The Trevelyan brothers and the First World War

The Trevelyan brothers, Robert, Charles and George, who all attended Trinity, provide a microcosm in one family of the range of attitudes towards the First World War. Trinity archivist Rebecca Hughes explores the brothers’ experience of and attitudes to war.  

The Trevelyan family c. 1986. Left to right: Charles, George, Robert.

On 27 October, 1918, Goldsworthy Lowes Dickinson wrote a postcard to his friend, Robert Trevelyan, the poet, playwright, and classicist, wishing that the war could be resolved as easily as their latest postal game of chess; instead, it still seemed to ‘hang on a razor’s edge’.

Trevelyan, whose papers in the Trinity archive are currently being catalogued, was in France, working for the Friends’ War Victims Relief Committee (FWVRC). He had earlier in the war sheltered the conscientious objector, poet John Rodker, and when he himself was called up, friends such as Desmond MacCarthy wrote to the Military Tribunal attesting that his pacifism was lifelong and not merely adopted as an excuse to avoid active service.

The Tribunal accepted this, and allowed him to work with the Quakers instead; letters from him to his young son Julian survive in the Trinity archives, in which he describes working on a farm which bred animals to be sold cheaply to French farmers who had lost their stock in the war and visiting Sermaize-les-Bains, destroyed in the first battle of the Marne, where the inhabitants lived in wooden huts built for them by the FWVRC; he also put together a lending library in Paris, from which books were sent out to relief workers.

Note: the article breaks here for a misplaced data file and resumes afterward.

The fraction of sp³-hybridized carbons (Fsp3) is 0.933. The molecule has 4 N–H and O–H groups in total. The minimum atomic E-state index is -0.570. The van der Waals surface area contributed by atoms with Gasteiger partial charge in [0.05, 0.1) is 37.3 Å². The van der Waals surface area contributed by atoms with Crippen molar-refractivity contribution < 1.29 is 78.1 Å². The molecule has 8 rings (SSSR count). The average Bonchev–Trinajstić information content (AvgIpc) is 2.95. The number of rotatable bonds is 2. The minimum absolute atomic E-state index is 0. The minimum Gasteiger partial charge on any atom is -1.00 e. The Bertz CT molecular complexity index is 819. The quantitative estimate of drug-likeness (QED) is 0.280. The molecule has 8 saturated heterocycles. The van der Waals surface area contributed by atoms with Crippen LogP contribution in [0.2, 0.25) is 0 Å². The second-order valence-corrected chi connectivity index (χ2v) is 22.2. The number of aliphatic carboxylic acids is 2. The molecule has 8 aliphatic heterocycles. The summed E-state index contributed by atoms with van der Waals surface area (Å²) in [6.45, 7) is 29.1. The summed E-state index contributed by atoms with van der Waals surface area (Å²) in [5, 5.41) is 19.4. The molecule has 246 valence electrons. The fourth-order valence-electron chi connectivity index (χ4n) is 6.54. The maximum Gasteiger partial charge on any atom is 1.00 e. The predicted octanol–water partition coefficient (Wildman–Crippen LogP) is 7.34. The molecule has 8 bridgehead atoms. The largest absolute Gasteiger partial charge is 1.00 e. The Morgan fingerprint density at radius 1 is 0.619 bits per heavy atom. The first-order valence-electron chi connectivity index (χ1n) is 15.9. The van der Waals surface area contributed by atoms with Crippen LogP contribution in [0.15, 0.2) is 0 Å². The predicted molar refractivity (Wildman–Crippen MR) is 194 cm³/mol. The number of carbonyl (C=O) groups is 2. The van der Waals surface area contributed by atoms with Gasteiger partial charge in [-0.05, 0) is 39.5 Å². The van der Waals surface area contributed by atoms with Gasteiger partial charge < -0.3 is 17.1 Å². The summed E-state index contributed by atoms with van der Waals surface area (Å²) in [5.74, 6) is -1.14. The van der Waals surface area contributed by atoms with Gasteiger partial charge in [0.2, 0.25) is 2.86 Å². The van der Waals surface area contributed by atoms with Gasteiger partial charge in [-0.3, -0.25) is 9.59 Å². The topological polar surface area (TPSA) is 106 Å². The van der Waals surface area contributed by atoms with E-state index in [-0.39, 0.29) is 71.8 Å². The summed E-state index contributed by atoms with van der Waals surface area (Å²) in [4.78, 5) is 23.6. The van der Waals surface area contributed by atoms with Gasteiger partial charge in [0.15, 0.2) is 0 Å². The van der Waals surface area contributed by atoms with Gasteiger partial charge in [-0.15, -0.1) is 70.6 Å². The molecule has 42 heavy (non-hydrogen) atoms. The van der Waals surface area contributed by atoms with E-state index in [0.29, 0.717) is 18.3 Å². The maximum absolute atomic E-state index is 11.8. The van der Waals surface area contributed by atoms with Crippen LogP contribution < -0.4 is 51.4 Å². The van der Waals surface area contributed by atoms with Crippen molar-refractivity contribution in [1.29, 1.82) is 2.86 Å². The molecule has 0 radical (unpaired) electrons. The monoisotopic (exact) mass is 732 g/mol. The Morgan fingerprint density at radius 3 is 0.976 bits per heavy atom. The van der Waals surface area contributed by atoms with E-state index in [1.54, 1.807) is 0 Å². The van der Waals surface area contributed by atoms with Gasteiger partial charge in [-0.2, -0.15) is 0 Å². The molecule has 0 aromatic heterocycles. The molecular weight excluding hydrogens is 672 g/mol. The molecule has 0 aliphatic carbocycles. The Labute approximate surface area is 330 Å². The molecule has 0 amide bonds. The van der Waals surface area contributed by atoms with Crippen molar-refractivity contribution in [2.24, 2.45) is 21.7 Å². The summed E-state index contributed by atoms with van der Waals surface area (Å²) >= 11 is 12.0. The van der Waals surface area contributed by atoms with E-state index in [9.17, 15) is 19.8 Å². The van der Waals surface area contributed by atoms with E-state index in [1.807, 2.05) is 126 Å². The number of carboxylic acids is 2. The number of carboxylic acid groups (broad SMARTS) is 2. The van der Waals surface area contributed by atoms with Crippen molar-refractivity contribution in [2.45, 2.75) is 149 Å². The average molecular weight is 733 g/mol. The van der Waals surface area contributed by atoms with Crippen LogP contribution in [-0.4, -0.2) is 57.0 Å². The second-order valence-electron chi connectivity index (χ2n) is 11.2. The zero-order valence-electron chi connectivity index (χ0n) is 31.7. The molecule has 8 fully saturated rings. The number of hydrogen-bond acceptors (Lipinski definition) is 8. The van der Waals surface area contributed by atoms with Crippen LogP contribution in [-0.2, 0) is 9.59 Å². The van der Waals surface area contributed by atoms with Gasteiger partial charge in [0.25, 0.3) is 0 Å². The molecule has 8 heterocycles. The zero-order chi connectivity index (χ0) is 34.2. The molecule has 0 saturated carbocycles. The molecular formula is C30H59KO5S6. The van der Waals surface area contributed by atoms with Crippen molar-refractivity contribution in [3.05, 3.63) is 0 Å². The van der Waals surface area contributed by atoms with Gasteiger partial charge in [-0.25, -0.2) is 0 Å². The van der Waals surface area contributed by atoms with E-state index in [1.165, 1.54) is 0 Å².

Desmond MacCarthy’s letter attesting to Robert’s lifelong pacifism

Robert’s views of war were shared to some extent by his elder brother, Charles, a Liberal MP, and Parliamentary Secretary to the Board of Education. In August 1914 Charles resigned from the government in protest at British military intervention against Germany, and with others such as Ramsay MacDonald and Bertrand Russell, was a founder and key advocate of the Union of Democratic Control, which strongly opposed conscription and war censorship. Charles incurred much criticism and hostility in the press with the Daily News calling on 4 March 1915 for his expulsion from Parliament for ‘his foolish and pernicious talk…Trevelyan must go’.

The third brother, George Macaulay Trevelyan, later Regius Professor of History at Cambridge and Master of Trinity during the Second World War, was also horrified by the outbreak of war in 1914. Julian Huxley recalled in his memoirs that on hearing the news, George ‘buried his head in his hands on the breakfast table, and looked up weeping’.

Robert’s ID card for the Friends’ War Victims Relief Committee

However, George believed that once the war had begun it was necessary to continue fighting and to win. He wrote to Robert that he had ‘never admired Charles more’, and that the anti-war side had a ‘most useful part to perform’, but that though he accepted a share of blame for Britain he held that the German militarists must be defeated.

George was judged medically unfit for military service, and so in autumn 1915 he took up the command of the first British Red Cross ambulance unit sent to Italy and served there until the end of the war, displaying notable bravery for which he was decorated by the Italian government.

The three Trevelyan brothers were convinced of the horror of war. In a letter to his son Julian, of 24 November 1918, Robert wrote: ‘I hope that there will be no more wars while I am alive, or while you are alive either’.

An exhibition of the Trevelyan brothers’ papers and photographs is on display in the Wren Library.

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